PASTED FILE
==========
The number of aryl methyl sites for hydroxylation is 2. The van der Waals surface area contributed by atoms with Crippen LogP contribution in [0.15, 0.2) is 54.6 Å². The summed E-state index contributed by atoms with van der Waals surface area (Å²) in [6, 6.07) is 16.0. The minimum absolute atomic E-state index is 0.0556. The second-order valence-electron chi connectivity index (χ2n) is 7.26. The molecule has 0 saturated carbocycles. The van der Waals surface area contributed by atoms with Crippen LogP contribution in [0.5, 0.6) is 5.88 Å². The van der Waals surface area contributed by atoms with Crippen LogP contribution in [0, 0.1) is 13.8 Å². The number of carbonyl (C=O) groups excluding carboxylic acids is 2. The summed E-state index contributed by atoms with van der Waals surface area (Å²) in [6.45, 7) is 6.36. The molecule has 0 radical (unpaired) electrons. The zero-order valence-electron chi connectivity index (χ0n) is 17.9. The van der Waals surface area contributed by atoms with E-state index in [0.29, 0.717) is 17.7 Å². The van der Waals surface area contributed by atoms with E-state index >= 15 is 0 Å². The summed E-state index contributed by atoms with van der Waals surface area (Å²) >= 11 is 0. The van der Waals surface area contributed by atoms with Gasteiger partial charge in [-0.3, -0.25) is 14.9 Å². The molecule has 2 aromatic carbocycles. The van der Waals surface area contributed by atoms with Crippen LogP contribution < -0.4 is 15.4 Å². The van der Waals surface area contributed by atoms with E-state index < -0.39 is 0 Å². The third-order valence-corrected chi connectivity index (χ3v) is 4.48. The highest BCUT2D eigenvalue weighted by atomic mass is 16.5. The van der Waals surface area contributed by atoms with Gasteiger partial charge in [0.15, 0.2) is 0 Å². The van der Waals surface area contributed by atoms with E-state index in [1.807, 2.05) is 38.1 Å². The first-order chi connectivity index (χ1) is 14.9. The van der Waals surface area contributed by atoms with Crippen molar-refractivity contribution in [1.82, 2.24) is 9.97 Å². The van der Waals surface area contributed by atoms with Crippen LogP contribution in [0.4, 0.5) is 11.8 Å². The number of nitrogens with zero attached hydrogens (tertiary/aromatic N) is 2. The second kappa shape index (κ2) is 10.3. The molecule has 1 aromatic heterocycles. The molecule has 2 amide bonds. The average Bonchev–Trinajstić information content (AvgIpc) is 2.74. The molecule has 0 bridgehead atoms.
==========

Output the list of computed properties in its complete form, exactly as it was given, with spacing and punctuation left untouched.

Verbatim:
The number of aryl methyl sites for hydroxylation is 2. The van der Waals surface area contributed by atoms with Crippen LogP contribution in [0.15, 0.2) is 54.6 Å². The summed E-state index contributed by atoms with van der Waals surface area (Å²) in [6, 6.07) is 16.0. The minimum absolute atomic E-state index is 0.0556. The second-order valence-electron chi connectivity index (χ2n) is 7.26. The molecule has 0 saturated carbocycles. The van der Waals surface area contributed by atoms with Crippen LogP contribution in [0.5, 0.6) is 5.88 Å². The van der Waals surface area contributed by atoms with Crippen LogP contribution in [0, 0.1) is 13.8 Å². The number of carbonyl (C=O) groups excluding carboxylic acids is 2. The summed E-state index contributed by atoms with van der Waals surface area (Å²) in [6.45, 7) is 6.36. The molecule has 0 radical (unpaired) electrons. The zero-order valence-electron chi connectivity index (χ0n) is 17.9. The van der Waals surface area contributed by atoms with E-state index in [0.29, 0.717) is 17.7 Å². The van der Waals surface area contributed by atoms with E-state index >= 15 is 0 Å². The summed E-state index contributed by atoms with van der Waals surface area (Å²) >= 11 is 0. The van der Waals surface area contributed by atoms with Gasteiger partial charge in [-0.3, -0.25) is 14.9 Å². The molecule has 2 aromatic carbocycles. The van der Waals surface area contributed by atoms with Crippen LogP contribution < -0.4 is 15.4 Å². The van der Waals surface area contributed by atoms with E-state index < -0.39 is 0 Å². The third-order valence-corrected chi connectivity index (χ3v) is 4.48. The highest BCUT2D eigenvalue weighted by atomic mass is 16.5. The van der Waals surface area contributed by atoms with Gasteiger partial charge in [0.15, 0.2) is 0 Å². The van der Waals surface area contributed by atoms with E-state index in [1.807, 2.05) is 38.1 Å². The first-order chi connectivity index (χ1) is 14.9. The van der Waals surface area contributed by atoms with Crippen molar-refractivity contribution in [1.82, 2.24) is 9.97 Å². The van der Waals surface area contributed by atoms with Crippen LogP contribution in [0.4, 0.5) is 11.8 Å². The number of nitrogens with zero attached hydrogens (tertiary/aromatic N) is 2. The second kappa shape index (κ2) is 10.3. The molecule has 1 aromatic heterocycles. The molecule has 2 amide bonds. The average Bonchev–Trinajstić information content (AvgIpc) is 2.74. The molecule has 0 bridgehead atoms.